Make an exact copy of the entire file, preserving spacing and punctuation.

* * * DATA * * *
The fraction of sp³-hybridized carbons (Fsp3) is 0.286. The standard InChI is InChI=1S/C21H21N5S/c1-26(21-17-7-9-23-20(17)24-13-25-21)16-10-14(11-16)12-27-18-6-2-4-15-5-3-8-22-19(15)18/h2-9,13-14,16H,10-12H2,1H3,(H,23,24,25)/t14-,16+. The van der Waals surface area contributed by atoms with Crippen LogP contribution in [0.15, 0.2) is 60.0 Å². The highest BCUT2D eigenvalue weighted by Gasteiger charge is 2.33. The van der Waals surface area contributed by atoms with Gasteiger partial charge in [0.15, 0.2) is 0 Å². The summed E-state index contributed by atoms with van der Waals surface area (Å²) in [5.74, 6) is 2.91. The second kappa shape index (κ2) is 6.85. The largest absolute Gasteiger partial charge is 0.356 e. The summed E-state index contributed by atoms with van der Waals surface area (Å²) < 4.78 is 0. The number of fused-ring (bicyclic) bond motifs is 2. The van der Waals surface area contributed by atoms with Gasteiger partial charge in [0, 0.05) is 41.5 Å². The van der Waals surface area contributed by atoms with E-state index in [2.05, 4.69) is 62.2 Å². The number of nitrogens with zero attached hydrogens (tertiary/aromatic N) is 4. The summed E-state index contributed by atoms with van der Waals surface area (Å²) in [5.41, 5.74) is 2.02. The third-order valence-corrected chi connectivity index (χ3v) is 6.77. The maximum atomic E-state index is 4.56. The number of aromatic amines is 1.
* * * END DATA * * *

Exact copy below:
The fraction of sp³-hybridized carbons (Fsp3) is 0.286. The standard InChI is InChI=1S/C21H21N5S/c1-26(21-17-7-9-23-20(17)24-13-25-21)16-10-14(11-16)12-27-18-6-2-4-15-5-3-8-22-19(15)18/h2-9,13-14,16H,10-12H2,1H3,(H,23,24,25)/t14-,16+. The van der Waals surface area contributed by atoms with Crippen LogP contribution in [0.15, 0.2) is 60.0 Å². The highest BCUT2D eigenvalue weighted by Gasteiger charge is 2.33. The van der Waals surface area contributed by atoms with Gasteiger partial charge in [0.15, 0.2) is 0 Å². The summed E-state index contributed by atoms with van der Waals surface area (Å²) in [5.74, 6) is 2.91. The second kappa shape index (κ2) is 6.85. The largest absolute Gasteiger partial charge is 0.356 e. The summed E-state index contributed by atoms with van der Waals surface area (Å²) < 4.78 is 0. The number of fused-ring (bicyclic) bond motifs is 2. The van der Waals surface area contributed by atoms with Gasteiger partial charge in [0, 0.05) is 41.5 Å². The van der Waals surface area contributed by atoms with E-state index in [2.05, 4.69) is 62.2 Å². The number of nitrogens with zero attached hydrogens (tertiary/aromatic N) is 4. The summed E-state index contributed by atoms with van der Waals surface area (Å²) in [5.41, 5.74) is 2.02. The third-order valence-corrected chi connectivity index (χ3v) is 6.77. The maximum atomic E-state index is 4.56. The number of aromatic amines is 1.